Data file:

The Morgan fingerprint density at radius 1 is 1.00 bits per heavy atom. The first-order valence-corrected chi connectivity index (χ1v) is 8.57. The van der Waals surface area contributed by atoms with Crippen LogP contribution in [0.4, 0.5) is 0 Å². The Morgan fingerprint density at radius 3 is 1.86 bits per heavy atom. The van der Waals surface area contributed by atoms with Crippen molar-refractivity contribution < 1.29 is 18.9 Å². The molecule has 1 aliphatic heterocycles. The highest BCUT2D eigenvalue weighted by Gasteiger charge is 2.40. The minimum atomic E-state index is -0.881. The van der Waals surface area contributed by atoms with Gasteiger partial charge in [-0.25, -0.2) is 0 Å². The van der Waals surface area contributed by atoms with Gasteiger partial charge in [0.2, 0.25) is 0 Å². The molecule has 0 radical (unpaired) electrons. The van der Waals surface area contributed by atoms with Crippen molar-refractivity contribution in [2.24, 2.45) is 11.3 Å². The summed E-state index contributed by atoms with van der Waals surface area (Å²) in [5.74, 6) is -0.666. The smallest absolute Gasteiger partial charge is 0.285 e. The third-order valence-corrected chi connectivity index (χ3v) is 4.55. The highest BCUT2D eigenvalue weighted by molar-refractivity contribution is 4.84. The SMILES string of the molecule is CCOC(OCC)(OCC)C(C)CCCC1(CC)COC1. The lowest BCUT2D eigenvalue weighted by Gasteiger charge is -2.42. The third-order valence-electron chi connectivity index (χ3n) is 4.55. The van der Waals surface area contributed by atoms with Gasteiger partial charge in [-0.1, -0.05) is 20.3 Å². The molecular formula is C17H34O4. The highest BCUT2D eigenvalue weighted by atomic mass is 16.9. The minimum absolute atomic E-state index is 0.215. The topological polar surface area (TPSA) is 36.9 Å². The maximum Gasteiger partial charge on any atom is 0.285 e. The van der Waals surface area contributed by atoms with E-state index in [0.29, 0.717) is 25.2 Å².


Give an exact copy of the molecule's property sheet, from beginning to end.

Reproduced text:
The Morgan fingerprint density at radius 1 is 1.00 bits per heavy atom. The first-order valence-corrected chi connectivity index (χ1v) is 8.57. The van der Waals surface area contributed by atoms with Crippen LogP contribution in [0.4, 0.5) is 0 Å². The Morgan fingerprint density at radius 3 is 1.86 bits per heavy atom. The van der Waals surface area contributed by atoms with Crippen molar-refractivity contribution < 1.29 is 18.9 Å². The molecule has 1 aliphatic heterocycles. The highest BCUT2D eigenvalue weighted by Gasteiger charge is 2.40. The minimum atomic E-state index is -0.881. The van der Waals surface area contributed by atoms with Gasteiger partial charge in [-0.25, -0.2) is 0 Å². The van der Waals surface area contributed by atoms with Gasteiger partial charge in [0.2, 0.25) is 0 Å². The molecule has 0 radical (unpaired) electrons. The van der Waals surface area contributed by atoms with Crippen molar-refractivity contribution in [2.24, 2.45) is 11.3 Å². The summed E-state index contributed by atoms with van der Waals surface area (Å²) in [5.74, 6) is -0.666. The smallest absolute Gasteiger partial charge is 0.285 e. The third-order valence-corrected chi connectivity index (χ3v) is 4.55. The highest BCUT2D eigenvalue weighted by molar-refractivity contribution is 4.84. The SMILES string of the molecule is CCOC(OCC)(OCC)C(C)CCCC1(CC)COC1. The lowest BCUT2D eigenvalue weighted by Gasteiger charge is -2.42. The third-order valence-electron chi connectivity index (χ3n) is 4.55. The van der Waals surface area contributed by atoms with Gasteiger partial charge in [-0.1, -0.05) is 20.3 Å². The molecular formula is C17H34O4. The highest BCUT2D eigenvalue weighted by atomic mass is 16.9. The minimum absolute atomic E-state index is 0.215. The topological polar surface area (TPSA) is 36.9 Å². The maximum Gasteiger partial charge on any atom is 0.285 e. The van der Waals surface area contributed by atoms with E-state index in [0.29, 0.717) is 25.2 Å².